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The Tin Hat | Simple Online Privacy Guides and Tutorials Clustered Filesystem with DRBD and OCFS2 on CentOS 5.5 - Tutorials / Howtos - Sysconfig's Wiki Months ago I've published Clustered Filesystem with DRBD and GFS2 on CentOS 5.4 in this wiki. Now I would like to give another option – OCFS2, which is a clustered filesystem developed by Oracle. OCFS initially was focused on use with Oracle's databases, but with OFCS2 it's a general-pupose cluster filesystem. It's available as open source, and Oracle does a quite good job publishing packages and modules for each and every kernel version (so you don't need to re-compile it over and over again when you update your kernel). You will notice that this howto is very similar to the GFS2 howto mentioned earlier. For this short tutorial, I assume that you have set up identical unused disk partitions on both nodes (sdf in this tutorial) ideally, the two nodes are connected via a distinct network link, and IP addresses have been assigned (I'm using and here) you are running CentOS 5.x on both nodes Unless stated otherwise, please do everything on both nodes! , for example:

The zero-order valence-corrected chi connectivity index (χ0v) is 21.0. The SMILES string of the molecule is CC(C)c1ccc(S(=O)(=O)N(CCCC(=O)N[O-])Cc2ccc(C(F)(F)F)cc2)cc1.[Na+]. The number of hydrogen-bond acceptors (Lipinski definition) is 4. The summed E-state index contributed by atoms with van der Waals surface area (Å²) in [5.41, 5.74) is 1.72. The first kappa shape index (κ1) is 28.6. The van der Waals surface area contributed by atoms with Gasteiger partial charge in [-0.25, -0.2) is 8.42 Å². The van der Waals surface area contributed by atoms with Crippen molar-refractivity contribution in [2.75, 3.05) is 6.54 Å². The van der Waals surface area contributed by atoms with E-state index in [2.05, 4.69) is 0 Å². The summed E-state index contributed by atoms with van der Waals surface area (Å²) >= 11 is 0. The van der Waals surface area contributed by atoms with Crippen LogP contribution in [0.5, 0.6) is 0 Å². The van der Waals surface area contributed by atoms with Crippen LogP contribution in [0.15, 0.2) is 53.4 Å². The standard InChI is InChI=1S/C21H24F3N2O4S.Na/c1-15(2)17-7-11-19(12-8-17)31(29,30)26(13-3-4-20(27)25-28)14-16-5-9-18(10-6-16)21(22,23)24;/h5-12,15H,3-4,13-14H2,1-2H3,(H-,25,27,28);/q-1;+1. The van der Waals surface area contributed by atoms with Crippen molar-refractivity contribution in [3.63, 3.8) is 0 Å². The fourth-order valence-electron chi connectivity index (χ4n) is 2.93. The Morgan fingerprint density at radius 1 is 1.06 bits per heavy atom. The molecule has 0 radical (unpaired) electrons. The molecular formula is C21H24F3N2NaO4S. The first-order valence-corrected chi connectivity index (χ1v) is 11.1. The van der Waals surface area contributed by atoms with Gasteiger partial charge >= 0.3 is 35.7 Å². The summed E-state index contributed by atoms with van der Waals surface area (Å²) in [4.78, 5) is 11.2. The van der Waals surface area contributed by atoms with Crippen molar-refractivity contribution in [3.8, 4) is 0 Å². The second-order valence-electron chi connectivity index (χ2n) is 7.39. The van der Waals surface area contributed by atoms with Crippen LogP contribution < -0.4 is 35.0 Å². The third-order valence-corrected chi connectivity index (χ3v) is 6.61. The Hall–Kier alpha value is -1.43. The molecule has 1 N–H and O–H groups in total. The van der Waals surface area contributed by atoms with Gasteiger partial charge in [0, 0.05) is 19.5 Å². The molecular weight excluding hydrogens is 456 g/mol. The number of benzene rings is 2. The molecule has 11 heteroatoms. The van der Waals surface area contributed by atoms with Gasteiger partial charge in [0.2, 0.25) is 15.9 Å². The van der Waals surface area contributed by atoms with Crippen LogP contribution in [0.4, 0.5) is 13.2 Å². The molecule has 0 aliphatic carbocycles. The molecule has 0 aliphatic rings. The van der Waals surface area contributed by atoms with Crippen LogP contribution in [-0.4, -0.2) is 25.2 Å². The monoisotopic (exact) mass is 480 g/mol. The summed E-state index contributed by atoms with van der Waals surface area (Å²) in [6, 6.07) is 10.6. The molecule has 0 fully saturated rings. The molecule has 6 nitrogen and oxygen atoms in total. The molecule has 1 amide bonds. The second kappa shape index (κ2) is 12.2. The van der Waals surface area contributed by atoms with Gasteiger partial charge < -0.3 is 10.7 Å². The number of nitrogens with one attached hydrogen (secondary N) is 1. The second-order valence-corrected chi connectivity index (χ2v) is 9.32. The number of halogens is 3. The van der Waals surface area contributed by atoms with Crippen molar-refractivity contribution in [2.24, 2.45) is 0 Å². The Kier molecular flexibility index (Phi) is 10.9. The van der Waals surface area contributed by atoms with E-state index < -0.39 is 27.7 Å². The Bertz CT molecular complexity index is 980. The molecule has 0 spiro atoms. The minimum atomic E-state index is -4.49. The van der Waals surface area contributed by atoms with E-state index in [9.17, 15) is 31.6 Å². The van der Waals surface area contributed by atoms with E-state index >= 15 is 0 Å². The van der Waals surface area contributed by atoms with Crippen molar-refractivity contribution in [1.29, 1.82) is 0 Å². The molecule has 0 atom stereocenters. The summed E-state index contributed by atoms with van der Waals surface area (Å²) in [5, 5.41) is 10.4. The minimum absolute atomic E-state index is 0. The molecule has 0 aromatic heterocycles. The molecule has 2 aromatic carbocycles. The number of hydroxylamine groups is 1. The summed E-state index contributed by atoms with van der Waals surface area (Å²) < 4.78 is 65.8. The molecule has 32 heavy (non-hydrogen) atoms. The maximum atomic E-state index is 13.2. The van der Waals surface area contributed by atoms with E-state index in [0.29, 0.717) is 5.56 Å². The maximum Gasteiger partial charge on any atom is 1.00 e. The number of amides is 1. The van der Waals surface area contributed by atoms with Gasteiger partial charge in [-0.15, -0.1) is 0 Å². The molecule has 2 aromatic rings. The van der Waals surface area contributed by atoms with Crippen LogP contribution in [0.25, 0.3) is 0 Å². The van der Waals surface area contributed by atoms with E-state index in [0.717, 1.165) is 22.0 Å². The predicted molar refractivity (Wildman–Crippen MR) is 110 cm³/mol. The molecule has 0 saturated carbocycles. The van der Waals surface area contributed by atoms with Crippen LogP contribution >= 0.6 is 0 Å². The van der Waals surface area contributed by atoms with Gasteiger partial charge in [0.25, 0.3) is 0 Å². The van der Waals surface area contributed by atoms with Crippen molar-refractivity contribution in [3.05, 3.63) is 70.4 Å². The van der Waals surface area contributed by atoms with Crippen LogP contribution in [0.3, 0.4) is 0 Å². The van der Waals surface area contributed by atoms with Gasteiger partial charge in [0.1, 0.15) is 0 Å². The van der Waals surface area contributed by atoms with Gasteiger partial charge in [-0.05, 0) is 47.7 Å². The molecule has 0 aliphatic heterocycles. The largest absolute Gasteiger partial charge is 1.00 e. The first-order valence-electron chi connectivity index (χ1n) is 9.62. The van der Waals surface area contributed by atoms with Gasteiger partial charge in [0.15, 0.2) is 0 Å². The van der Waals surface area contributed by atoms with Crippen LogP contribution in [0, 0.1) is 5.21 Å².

JStylo-Anonymouth - PSAL From PSAL The JStylo and Anonymouth integrated open-source project (JSAN) resides on GitHub. What is JSAN? JSAN is a writing style analysis and anonymization framework. It consists of two parts: JStylo - authorship attribution framework Anonymouth - authorship evasion (anonymization) framework JStylo is used as an underlying feature extraction and authorship attribution engine for Anonymouth, which uses the extracted stylometric features and classification results obtained through JStylo and suggests users changes to anonymize their writing style. Details about JSAN: Use Fewer Instances of the Letter "i": Toward Writing Style Anonymization. Tutorial JSAN tutorial: Presented at 28c3 video Download Downloads: If you use JStylo and/or Anonymouth in your research, please cite: Andrew McDonald, Sadia Afroz, Aylin Caliskan, Ariel Stolerman and Rachel Greenstadt. If you use the corpus in your research, please cite: Michael Brennan and Rachel Greenstadt. Developers